Pen & Paper


09 Sep 2017

Calibre has been around for over a decade now. It was my primary ebook reader since I first installed it on my Ubuntu nearly 10 years’ ago. Calibre is an exceptional software - free of cost and of ad; it makes me feel morally bound to make a donation to the author. Even after I got my Kindle Voyage, I still use Calibre regularly to manage my book collections, convert books between different formats, send books to devices and of course, read. I never felt the need to explore Calibre’s many other functionalities made possible by its plugins. That was until last week when I was looking for a digital version of a Chinese history book [國史大綱] for my grandchildren and attempting to build myself a small collection of Chinese literature.

Calibre has two powerful plugin functions that I had not used before but I will likely need them for my Chinese ebooks. One is to translate simplified Chinese into traditional Chinese and vice versa. The other one is to remove DRM. The translation plugin was fast when I tested it (took only a few seconds to convert an entire book). I haven’t finished proof-reading yet but so far, the translated text looks perfect. The second plugin is to strip copyright protection. This will have to be done before any purchased ebooks can be loaded into various devices. This plugin has to be tested on the actual file as DRM protection is not the same for different file formats.

I had expected an easier seach as [國史大綱] is not some obscure history book. It was first published nearly 80 years’ ago in 1940 and had had several printings. However, the search experience that I had was probably typical for any one living overseas and trying to find and purchase a digital copy of many Chinese literature.

The problems were multiplied manyfolds due to: 1. my Kindle is tied to which offers only a very limited choices of Chinese books. [國史大綱] is unavailable in either Amazon UK or Amazon US. No hard copy. No Kindle copy. 2. I set up a new account in with the hope that I may be able to buy books there. No, is probably tracking user’s IP - it wouldn’t allow me to make any purchase as soon as it found out that my IP address did not originate from China. 3. I could probably go through the trouble to try using with a VPN service, a fake mainland address and gift cards for payment but I wasn’t sure if changing my Kindle country from UK to China was irreversible. I don’t want to get stuck in the Chinese site as the bulk of my reading is English. Risk is too high for the uncertainty. Not worth it. 4. I tried sites in Hong Kong (超閱網 and Taiwan (PubU, Readmoo, 博客來, 臺灣商務) but soon realized that none of these sites would allow digital download. Their ebooks are only good for reading in their own online reader. This allows them to exercise a tigher control over copyright but at the expense of limiting access of their ebooks. Without a digital download, I cannot read it offline or in my preferred reader. I did install and try out their android reading app (超閱網 and Readmoo). The experience was awful because I didn’t have a android tablet and reading books on a phone is a torture. 5. 國史大綱 was first published in 1940 and is most likely still copyrighted. It depends on the country you are in and where and when the book was first published. Books in the public domain can be found in many websites. Gutenberg is one of them. It has a decent catalog of Chinese classic literature in various popular ebook formats. Recommended although I couldn’t find what I was looking for there. 6. Googling “國史大綱下載” or “國史大綱電子書” or its various combination returned a few pages of links. Exploring and clicking on these links are inherently risky because of potential virus. I wouldn’t recommend doing so under a Windows system which is almost always the target of any potential virus attack. Out of desperation, I did take the chance to download a few files but from a VM on Debian after carefully eliminating some questionable links from the Google search results. I also used Calibre in the virtual machine to import the files and examined each of them to make sure they were safe.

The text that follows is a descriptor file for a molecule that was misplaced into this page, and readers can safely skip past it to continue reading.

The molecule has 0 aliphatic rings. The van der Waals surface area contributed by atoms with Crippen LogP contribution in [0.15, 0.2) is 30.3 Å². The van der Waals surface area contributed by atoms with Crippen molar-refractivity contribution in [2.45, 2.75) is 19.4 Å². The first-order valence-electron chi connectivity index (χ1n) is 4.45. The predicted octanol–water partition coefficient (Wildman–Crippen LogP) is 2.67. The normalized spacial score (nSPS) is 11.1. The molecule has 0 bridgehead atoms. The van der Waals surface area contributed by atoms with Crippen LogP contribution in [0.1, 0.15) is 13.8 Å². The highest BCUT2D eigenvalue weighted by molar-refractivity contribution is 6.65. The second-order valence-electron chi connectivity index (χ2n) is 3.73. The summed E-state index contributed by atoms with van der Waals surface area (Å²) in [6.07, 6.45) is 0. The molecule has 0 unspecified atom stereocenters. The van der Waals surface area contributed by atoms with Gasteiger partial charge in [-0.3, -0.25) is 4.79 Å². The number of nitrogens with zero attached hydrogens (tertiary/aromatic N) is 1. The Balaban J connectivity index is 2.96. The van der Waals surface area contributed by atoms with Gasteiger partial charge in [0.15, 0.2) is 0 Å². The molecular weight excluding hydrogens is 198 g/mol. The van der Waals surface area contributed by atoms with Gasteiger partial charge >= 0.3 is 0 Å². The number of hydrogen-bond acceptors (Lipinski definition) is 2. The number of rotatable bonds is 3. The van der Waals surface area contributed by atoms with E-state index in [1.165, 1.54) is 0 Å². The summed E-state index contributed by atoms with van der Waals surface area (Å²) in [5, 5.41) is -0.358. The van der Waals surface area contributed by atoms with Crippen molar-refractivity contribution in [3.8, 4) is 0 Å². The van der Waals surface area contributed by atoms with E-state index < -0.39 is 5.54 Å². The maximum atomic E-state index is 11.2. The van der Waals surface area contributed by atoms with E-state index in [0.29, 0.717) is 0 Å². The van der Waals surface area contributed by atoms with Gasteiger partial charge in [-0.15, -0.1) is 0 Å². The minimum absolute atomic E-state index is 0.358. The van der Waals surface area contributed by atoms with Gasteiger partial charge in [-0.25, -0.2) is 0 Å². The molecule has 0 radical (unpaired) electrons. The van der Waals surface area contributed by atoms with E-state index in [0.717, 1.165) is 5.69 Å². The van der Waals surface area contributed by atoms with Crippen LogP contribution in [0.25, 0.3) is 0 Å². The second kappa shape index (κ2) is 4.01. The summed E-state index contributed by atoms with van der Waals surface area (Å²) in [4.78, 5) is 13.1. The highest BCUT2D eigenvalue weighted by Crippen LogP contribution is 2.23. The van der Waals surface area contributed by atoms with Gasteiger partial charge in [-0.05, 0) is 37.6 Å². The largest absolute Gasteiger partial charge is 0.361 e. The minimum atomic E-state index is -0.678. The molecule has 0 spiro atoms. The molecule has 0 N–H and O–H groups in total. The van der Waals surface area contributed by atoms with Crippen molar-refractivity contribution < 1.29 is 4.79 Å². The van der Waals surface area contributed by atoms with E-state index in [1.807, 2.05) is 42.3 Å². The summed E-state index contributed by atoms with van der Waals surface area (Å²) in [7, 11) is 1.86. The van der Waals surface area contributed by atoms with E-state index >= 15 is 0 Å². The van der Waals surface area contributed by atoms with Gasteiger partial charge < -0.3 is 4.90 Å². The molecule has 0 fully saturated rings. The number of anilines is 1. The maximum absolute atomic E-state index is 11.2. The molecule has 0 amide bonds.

Here are the files and you are welcome. Do let me know of any errors especially on the translated text and I’ll do some necessary editing: